So what makes this happen? I can’t help but think there is more going on than simply more faithful reproduction of waveforms.  I wonder if other processing such as dynamic range enhancement and phase and frequency adjustments are being applied to the output. These were long ago applied by those seeking a more realistic experience from the old analogue audio equipment. We had “dbx” dynamic range enhancers, audio equalizers to compensate for deficiencies in speakers and room acoustics, and phase shifters to create a more 3D sound experience.  It only takes a small adjustment in decibels to change our perception of sound so minimal tweaking of the amp output signal could do wonders…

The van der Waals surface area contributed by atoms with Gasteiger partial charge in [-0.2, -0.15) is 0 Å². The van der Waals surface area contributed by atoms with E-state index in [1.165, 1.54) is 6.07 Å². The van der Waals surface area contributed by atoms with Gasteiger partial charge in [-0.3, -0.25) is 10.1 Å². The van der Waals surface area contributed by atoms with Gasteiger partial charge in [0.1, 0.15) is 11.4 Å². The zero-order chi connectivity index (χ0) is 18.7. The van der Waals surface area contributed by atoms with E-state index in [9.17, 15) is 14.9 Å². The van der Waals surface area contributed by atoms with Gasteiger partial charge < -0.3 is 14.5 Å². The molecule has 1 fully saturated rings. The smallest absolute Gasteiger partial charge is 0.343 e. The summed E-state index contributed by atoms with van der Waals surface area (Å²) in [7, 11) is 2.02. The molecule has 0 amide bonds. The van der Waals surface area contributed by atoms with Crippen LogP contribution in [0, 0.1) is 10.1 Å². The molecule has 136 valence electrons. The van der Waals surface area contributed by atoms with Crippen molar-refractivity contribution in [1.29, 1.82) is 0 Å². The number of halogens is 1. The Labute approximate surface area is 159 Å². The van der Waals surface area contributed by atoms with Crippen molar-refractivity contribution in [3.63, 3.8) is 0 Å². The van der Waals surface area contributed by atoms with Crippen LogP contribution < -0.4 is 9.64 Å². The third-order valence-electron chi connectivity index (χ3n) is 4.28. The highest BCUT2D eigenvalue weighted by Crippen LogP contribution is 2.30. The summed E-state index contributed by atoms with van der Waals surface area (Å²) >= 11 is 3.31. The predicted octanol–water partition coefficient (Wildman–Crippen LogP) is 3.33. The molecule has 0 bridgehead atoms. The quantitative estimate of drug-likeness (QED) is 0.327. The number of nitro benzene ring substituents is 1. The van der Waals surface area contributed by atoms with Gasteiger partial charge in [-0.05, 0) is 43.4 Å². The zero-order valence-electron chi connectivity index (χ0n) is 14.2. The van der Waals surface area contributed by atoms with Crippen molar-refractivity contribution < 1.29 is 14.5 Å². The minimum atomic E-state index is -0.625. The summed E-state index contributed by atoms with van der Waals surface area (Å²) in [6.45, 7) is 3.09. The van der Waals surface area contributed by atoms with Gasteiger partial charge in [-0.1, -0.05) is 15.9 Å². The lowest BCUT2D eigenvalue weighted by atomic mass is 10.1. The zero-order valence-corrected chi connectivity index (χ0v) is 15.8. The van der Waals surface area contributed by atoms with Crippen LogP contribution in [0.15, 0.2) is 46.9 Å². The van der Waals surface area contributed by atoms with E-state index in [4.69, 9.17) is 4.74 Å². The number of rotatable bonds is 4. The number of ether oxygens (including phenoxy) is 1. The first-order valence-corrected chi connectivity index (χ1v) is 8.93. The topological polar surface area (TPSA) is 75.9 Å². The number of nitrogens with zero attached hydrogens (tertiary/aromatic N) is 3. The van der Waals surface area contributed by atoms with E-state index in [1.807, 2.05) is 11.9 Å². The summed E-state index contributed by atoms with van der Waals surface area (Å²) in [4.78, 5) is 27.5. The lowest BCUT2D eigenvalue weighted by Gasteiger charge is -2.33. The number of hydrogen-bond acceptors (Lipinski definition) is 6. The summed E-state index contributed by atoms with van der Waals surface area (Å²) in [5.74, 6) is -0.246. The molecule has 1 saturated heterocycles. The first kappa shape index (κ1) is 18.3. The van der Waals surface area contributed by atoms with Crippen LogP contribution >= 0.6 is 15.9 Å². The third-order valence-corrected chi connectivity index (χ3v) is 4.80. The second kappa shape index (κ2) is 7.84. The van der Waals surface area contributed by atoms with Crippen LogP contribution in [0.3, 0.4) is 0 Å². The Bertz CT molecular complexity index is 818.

At the end of the day though, it probably does not matter as I love it and the accolades for the musical sound that Mojo produces roll in…. It truly is a wonder, but there is still part of me that wonders too.....

Some links to Chord interviews if you are interested...

Sunday, May 22, 2016

Got my (Chord) Mojo goin' and I'm gone baby, gone real bad.....

Well it's been a while with my CXA60 amp and the audiophile in me has been getting restless. I quickly decided the Schiit Bifrost 4490, which I had upgraded from the Uber was a better DAC than the Wolfson WM8740 that is built into the CXA60, but it is convenient to use the Wolfson with the TV and the Bifrost for music. Just for the convenience of switching with the remote. The Bifrost seems to have a bigger sound stage and a softer upper range.